imaginary scator algebra

Submitted by mfg on Fri, 03/11/2017 - 14:18

The imaginary or elliptic scator set is represented with a minus subscript in the following way, $\mathbb{S}_{-}^{1+n}$. These numbers have an algebra of their own. A relevant feature of this algebra is that the product is not distributive over addition. In the additive representation a scator is written as

\begin{equation}
\overset{o}\varphi=f_{0} + \sum_{j=1}^{n}{f_{j}\check{\mathbf{e}}_{j} } ,
\end{equation}with $f_{0}, f_{j} \in \mathbb{R}$ for all $j$ from 1 to $n$ and  $\check{\mathbf{e}}_{j} \notin \mathbb{R}$. Scator elements have a scalar component and $n$ director components.

imaginary scator sum

Let two scators be $\overset{o}\alpha=a_{0} + \sum_{j=1}^{n}{a_{j}\check{\mathbf{e}}_{j}}$ and $\overset{o}\beta=b_{0} + \sum_{j=1}^{n}{b_{j}\check{\mathbf{e}}_{j}}$. Their sum is performed component by component,
\begin{equation}
\overset{o}\gamma = g_{0} + \sum_{j=1}^{n}{g_{j}\check{\mathbf{e}}_{j}} = \overset{o}\alpha + \overset{o}\beta = (a_{0} + b_{0}) + \sum_{j=1}^{n}({a_{j}+ b_{j})\check{\mathbf{e}}_{j}}.
\end{equation}We can see that the scalar part of the sum is the sum of the scalar components of scators  $\overset{o}\alpha$ y $\overset{o}\beta$. In a similar fashion, the director part of the sum is equal to the sum of the director coefficients with equal unit director component $\check{\mathbf{e}}_{j}$.

imaginary scator product

The product of two scators can be divided in three cases:

Case 1

Let $\overset{o}\alpha$ y $\overset{o}\beta$ be two scators such that $a_{0}b_{0}\neq 0$. Their product $\overset{o}\gamma=\overset{o}\alpha\overset{o}\beta$ is then defined by \begin{equation}\overset { o }\gamma   ={ a }_{ 0 }{ b }_{ 0 }\prod _{ k=1 }^{ n }{ \left( 1-\frac { { a }_{ k }{ b }_{ k } }{ { a }_{ 0 }{ b }_{ 0 } }  \right) +{ a }_{ 0 }{ b }_{ 0 }\sum _{ j=1 }^{ n }{ \left[ \prod _{ k\neq j }^{ n }{ \left( 1-\frac { { a }_{ k }{ b }_{ k } }{ { a }_{ 0 }{ b }_{ 0 } }  \right) \left( \frac { { a }_{ j } }{ { a }_{ 0 } } +\frac { { b }_{ j } }{ { b }_{ 0 } }  \right)  }  \right]  }  } { \check {\mathbf{ e }  }_{ j }}.\end{equation}

Case 2

If one of the factors has only one, possibly null, director component and zero scalar component $a_{0}=0, b_{0}\neq 0$, say $\overset{o}\alpha={a}_{l} { \check {\mathbf{ e } }_{ l }}$ and the other scator factor is $\overset{o}\beta=b_{0} + \sum_{j=1}^{n}{b_{j}}{\check{\mathbf{e}}_{j}}$, such that $b_{0}\neq 0$, their product is then defined as\begin{equation}\overset { o }{ \gamma  } =\left(- { a }_{ l }{ b }_{ l } \right) +\left( { a }_{ l }{ b }_{ 0 } \right) { \check { \mathbf{ e }  }_{ l }}-\sum _{ j\neq l }^{ n }{ \left( \frac { { a }_{ l }{ b }_{ l }{ b }_{ j } }{ { b }_{ 0 } }  \right)  } { \check {\mathbf{ e }  }_{ j }}.\end{equation}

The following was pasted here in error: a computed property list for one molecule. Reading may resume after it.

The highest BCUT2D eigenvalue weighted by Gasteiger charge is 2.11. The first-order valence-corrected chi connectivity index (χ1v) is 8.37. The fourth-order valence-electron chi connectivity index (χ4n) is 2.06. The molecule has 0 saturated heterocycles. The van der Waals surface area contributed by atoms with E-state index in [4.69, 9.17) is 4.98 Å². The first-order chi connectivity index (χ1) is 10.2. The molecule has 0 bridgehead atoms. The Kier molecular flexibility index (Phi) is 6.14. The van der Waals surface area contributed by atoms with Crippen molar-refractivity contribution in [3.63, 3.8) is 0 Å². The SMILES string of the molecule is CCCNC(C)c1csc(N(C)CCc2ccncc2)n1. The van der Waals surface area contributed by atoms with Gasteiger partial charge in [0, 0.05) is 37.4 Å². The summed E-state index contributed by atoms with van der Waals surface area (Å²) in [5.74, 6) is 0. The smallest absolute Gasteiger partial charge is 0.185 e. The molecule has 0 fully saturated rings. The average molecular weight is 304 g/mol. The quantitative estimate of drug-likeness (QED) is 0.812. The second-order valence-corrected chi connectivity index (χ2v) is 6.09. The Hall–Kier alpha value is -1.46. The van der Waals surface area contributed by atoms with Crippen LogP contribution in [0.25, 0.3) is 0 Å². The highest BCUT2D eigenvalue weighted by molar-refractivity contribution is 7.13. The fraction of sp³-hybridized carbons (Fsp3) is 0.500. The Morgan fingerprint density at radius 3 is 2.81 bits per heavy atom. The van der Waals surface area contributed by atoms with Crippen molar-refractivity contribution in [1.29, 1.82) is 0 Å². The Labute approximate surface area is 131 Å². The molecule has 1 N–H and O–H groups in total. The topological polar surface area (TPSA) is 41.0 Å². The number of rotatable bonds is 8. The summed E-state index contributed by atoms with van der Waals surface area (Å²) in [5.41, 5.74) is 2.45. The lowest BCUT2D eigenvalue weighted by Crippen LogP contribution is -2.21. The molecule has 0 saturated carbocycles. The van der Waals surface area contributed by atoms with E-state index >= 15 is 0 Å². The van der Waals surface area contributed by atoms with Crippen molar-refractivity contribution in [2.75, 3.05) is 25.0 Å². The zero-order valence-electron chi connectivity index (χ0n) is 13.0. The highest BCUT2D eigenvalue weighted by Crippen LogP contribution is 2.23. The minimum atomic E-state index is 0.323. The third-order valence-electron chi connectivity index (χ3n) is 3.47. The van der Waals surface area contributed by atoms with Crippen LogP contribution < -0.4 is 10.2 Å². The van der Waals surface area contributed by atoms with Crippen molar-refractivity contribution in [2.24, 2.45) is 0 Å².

Case 3

Finally, if both factors have zero additive scalar component, $a_{0}=0, b_{0}= 0$ that is,  $\overset{o}\alpha={a}_{l} { \check {\mathbf{ e } }_{ l }}$ and $\overset{o}\beta={b_{j}\check{\mathbf{e}}_{j}}$. Their product is then\begin{equation}\overset { o }{ \gamma  } =({a}_{l}  { \check {\mathbf{  e }  }_{ l }})({b_{j}\check{\mathbf{e}}_{j}})=-{a}_{l} b_{j} \delta_{lj},\end{equation}

It is possible to obtain the following case from the previous ones:

Let two scators have an arbitrary scalar part and at most one director component different from zero, $\overset{o}\alpha={a}_{0}+{a}_{l} { \check {\mathbf{ e } }_{ l }}$ and $\overset{o}\beta={b}_{0}+{b}_{j} { \check {\mathbf{e} }_{ j }}$. Their product is then\begin{equation}\overset { o }{ \gamma  } ={ a }_{ 0 }{ b }_{ 0 }-{ a }_{ l }{ b }_{ j }{ \delta  }_{ lj }+{ b }_{ 0 }{ a }_{ l }{ \check { \mathbf{ e }  }_{ l }}+{ a }_{ 0 }{ b }_{ j }{ \check {\mathbf{  e }  }_{ j }}.\end{equation} If $l=j$, this result reproduces the product of complex numbers.

If the scator $\overset{o}\alpha$ has only a non vanishing scalar component and all its director components are zero, $\overset{o}\alpha={a}_{0}$, from case 1,

\begin{equation}{a}_{0}\overset{o}\beta={a}_{0}b_{0} + \sum_{j=1}^{n}{a}_{0}{b_{j}\check{\mathbf{e}}_{j}}\end{equation}

then, $\overset{o}\alpha={a}_{0}$ is a scaling factor for the scator $\overset{o}\beta$. Thus, the first component of a scator is labeled the scalar component.